Local kids learn forestry

Caitlyn May

For The New Era

Sixth-graders from Foster and Oak Heights schools got the chance to explore a local tree farm during Forest Field Days, held on May 16 at the Udell Happy Valley Tree Farm.

The exercise included grade-level curriculum and a complex role-playing game to hammer home the importance of Oregon’s forests.

LaRae Ash, an organizer of the event, said the basic outline of the outdoor field trip was to put middle-schoolers into a situation where they have to decide how to manage a family tree farm.

“The kids role play a family that has inherited 200 acres from ‘Grandma Peterson’ and they have to create a five-year land management plan using math and science curriculum.”

Broken into four teams to represent “Peterson’s” four grandchildren, the students were asked to come up with the best way to sustain their inheritance and manage the land. To accomplish their task, the kids were ushered to four different stations to learn the basics of compaction, recreation, timber and forest rules and regulations. Each station is led by an expert in the field, who volunteers their time for the event.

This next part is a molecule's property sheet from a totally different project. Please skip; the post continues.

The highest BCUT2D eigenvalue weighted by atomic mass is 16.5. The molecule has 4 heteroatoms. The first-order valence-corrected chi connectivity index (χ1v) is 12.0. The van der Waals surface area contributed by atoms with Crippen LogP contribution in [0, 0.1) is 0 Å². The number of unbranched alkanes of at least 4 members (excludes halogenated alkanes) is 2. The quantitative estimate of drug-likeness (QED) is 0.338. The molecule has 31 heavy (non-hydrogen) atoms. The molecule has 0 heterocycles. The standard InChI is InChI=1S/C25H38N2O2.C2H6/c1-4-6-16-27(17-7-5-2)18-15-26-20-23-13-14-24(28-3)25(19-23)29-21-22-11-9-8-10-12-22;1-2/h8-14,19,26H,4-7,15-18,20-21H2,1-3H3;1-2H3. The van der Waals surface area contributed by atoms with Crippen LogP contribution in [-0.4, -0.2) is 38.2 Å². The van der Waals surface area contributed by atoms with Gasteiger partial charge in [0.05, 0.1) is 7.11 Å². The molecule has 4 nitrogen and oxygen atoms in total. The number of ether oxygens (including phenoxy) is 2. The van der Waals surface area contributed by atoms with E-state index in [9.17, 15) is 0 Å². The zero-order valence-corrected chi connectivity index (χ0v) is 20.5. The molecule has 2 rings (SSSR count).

In order to properly sustain the fictitious 200 acres, students were required to choose from several land use possibilities, including whether or not to implement a campground and where roads should be built throughout the property. They were also taken on a hike through the farm and shown several areas filled with litter.

It was then up to the children to decide whether or not to place garbage cans on their property or to ban outside residents from visiting.

“Each child takes on a role of particular interest,” said Lindsey Reeves, another organizer. “The directions of the inheritance is that they have to have a sustainable harvest to pay taxes and support the family, so they have to follow the forest rules and regulations. That’s one kid’s duty and then another is really wanting to make sure the soil and water is conserved so that child really takes on wanting to understand compaction and erosion.”

The students were each given a packet of information, complete with questions for each station. After taking part in the hands-on activity at each station, students were asked to answer the questions which revolved around proper forestry practices.

Aside from learning the difference between silt and soil, students were granted the opportunity to bore a tree and taught how the technique can determine the age and volume of the tree.

“They’ll take the data back to their class and figure out how many trees they can harvest and how many they have to plant in order to stay sustainable,” Reeves explained.

Before heading back to the classroom, students also got a chance to go on the hunt for wildlife.

“Down at the barn, they dissect owl pellets and learn about scat tracks and actually go out and look on the trails to see if they can track wildlife,” Ash said.